"Thoughts without content are empty, intuitions without concepts are blind." -Immanuel Kant
Or a theory of cognition (as a psychological result of perception, learning and reasoning
), on those occasions when people treat "perception" as one of the contributors underlying cognition, rather than a synonym.
Intuitions, of course, concerned the faculty of Sensibility; and concepts (categories) the faculty of Understanding. IF perception were taken to be the receptivity of the conscious agent slash system to sense-data or objects... Then perception would pertain to the Sensibility. Interpretation/identification of the objects pertains to the Understanding. The merger of the two yields experience -- that is, their synthesis provides "content" for the concepts, from the Sensibility; and provides forms of thought for the appearances/objects, from the Understanding (eliminating the "blind" unawareness of them). Time, the other pure intuition in addition to space, also served as a bridge between sense and intellection, making their union possible.
KANT: "Without sensibility no object would be given to us, without understanding no object would be thought. [...] These two powers or capacities cannot exchange their functions. The understanding can intuit nothing, the senses can think nothing. Only through their union can knowledge arise. [...] For experience is itself a species of knowledge which involves understanding; and understanding has rules which I must presuppose as being in me prior to objects being given to me, and therefore as being a priori. They find expression in a priori concepts to which all objects of experience necessarily conform, and with which they must agree.
"...the receptivity of the subject, its capacity to be affected by objects [...] The constant form of this receptivity, which we term sensibility, is a necessary condition of all the relations in which objects can be intuited as outside us; and if we abstract from these objects, it is a pure intuition, and bears the name of space. Since we cannot treat the special conditions of sensibility as conditions of the possibility of things, but only of their appearances, we can indeed say that space comprehends all things that appear to us as external, but not all things in themselves, by whatever subject they are intuited, or whether they be intuited or not. For we cannot judge in regard to the intuitions of other thinking beings, whether they are bound by the same conditions as those which limit our intuition and which for us are universally valid."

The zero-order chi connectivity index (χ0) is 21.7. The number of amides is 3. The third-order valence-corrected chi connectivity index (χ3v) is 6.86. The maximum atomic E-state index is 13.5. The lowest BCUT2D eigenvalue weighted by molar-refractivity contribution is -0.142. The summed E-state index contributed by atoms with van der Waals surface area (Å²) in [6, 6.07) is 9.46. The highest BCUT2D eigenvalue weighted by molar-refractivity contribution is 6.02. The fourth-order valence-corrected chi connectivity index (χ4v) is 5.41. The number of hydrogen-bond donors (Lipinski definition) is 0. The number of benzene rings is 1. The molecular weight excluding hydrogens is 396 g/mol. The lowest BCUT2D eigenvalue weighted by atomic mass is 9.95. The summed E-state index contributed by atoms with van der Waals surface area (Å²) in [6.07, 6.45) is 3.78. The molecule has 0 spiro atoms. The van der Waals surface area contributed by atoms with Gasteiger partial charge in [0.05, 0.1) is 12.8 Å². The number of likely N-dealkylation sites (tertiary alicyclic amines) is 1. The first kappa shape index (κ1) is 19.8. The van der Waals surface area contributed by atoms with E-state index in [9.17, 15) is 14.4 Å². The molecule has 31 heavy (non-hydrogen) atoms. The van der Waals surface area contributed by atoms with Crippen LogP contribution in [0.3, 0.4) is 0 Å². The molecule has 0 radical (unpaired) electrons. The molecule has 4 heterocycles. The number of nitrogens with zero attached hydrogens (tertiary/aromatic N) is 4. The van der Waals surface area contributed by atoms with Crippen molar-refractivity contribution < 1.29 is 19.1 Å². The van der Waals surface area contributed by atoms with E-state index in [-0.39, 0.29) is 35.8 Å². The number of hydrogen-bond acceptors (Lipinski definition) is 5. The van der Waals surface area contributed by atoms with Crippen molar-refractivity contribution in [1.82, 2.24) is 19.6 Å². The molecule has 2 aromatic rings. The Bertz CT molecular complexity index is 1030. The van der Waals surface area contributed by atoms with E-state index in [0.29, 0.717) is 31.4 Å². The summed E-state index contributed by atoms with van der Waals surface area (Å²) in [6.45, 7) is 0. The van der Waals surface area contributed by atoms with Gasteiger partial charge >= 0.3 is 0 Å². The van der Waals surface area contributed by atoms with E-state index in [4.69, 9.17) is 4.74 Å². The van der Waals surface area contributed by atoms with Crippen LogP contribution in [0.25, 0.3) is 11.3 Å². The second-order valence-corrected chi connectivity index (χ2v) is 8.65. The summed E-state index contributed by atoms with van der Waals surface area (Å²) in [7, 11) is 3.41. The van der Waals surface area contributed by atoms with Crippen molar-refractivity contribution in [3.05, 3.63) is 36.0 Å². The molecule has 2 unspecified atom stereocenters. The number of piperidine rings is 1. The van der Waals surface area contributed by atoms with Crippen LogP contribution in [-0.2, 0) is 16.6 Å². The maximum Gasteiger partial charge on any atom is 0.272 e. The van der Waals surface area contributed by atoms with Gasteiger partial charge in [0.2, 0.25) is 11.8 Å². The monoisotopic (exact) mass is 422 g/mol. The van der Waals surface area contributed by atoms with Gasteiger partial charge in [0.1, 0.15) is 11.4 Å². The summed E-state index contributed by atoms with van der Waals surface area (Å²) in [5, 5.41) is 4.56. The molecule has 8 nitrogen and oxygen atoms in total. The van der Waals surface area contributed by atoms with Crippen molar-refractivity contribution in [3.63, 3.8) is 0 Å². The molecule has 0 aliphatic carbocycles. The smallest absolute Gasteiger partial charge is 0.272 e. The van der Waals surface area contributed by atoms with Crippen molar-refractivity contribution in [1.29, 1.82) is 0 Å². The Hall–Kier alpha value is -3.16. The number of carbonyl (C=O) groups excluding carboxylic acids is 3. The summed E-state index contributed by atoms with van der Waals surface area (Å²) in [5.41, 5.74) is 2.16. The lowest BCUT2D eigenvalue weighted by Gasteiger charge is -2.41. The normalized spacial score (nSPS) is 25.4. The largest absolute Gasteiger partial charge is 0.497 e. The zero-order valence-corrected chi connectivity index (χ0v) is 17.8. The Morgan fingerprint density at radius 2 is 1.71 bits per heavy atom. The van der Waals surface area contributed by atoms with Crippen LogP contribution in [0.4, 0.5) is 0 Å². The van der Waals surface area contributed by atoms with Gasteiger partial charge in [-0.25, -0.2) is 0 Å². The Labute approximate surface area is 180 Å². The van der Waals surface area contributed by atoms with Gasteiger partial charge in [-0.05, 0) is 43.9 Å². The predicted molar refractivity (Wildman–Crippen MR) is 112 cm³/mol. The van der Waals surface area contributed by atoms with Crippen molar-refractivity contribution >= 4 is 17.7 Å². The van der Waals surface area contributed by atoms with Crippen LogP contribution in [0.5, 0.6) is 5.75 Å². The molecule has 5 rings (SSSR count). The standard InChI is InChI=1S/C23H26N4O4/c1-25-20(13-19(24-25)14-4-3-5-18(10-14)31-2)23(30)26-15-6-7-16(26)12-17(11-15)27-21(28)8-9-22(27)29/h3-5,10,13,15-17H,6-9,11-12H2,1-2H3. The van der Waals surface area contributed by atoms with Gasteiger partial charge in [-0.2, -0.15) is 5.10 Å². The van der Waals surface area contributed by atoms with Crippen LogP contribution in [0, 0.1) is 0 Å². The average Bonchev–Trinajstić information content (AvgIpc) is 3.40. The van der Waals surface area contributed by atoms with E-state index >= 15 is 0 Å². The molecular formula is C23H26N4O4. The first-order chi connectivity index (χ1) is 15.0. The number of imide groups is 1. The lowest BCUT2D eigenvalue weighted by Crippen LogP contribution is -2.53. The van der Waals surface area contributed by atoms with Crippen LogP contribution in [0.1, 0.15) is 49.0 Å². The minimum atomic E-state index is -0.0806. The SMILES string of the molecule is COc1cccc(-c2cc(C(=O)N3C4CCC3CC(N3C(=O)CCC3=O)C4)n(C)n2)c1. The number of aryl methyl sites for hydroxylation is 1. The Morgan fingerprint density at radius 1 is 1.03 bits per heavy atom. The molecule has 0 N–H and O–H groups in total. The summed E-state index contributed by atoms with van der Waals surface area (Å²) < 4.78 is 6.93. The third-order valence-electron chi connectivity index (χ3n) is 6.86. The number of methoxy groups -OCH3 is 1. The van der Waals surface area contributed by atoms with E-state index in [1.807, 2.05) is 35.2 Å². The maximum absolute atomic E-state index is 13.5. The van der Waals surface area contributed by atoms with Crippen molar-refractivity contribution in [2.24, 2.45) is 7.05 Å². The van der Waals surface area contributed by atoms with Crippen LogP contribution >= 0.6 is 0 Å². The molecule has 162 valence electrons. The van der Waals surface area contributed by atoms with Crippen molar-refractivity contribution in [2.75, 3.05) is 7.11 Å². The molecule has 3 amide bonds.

(P93, P23, P71, P72; Critique of Pure Reason
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ANDREW BROOK: Three ideas define the basic shape (*cognitive architecture*) of Kant's model and one its dominant method. They have all become part of the foundation of cognitive science.
1. The mind is complex set of abilities (functions). (As Meerbote 1989 and many others have observed, Kant held a functionalist view of the mind almost 200 years before functionalism was officially articulated in the 1960s by Hilary Putnam and others.)
2. The functions crucial for mental, knowledge-generating activity are spatio-temporal processing of, and application of concepts to, sensory inputs. Cognition requires concepts as well as percepts.
3. These functions are forms of what Kant called synthesis. Synthesis (and the unity in consciousness required for synthesis) are central to cognition.
These three ideas are fundamental to most thinking about cognition now. Kant's most important method, the transcendental method, is also at the heart of contemporary cognitive science.
KANT: "To study the mind, infer the conditions necessary for experience. Arguments having this structure are called transcendental arguments."
Translated into contemporary terms, the core of this method is inference to the best explanation, the method of postulating unobservable mental mechanisms in order to explain observed behaviour.
(Kant's View of the Mind and Consciousness of Self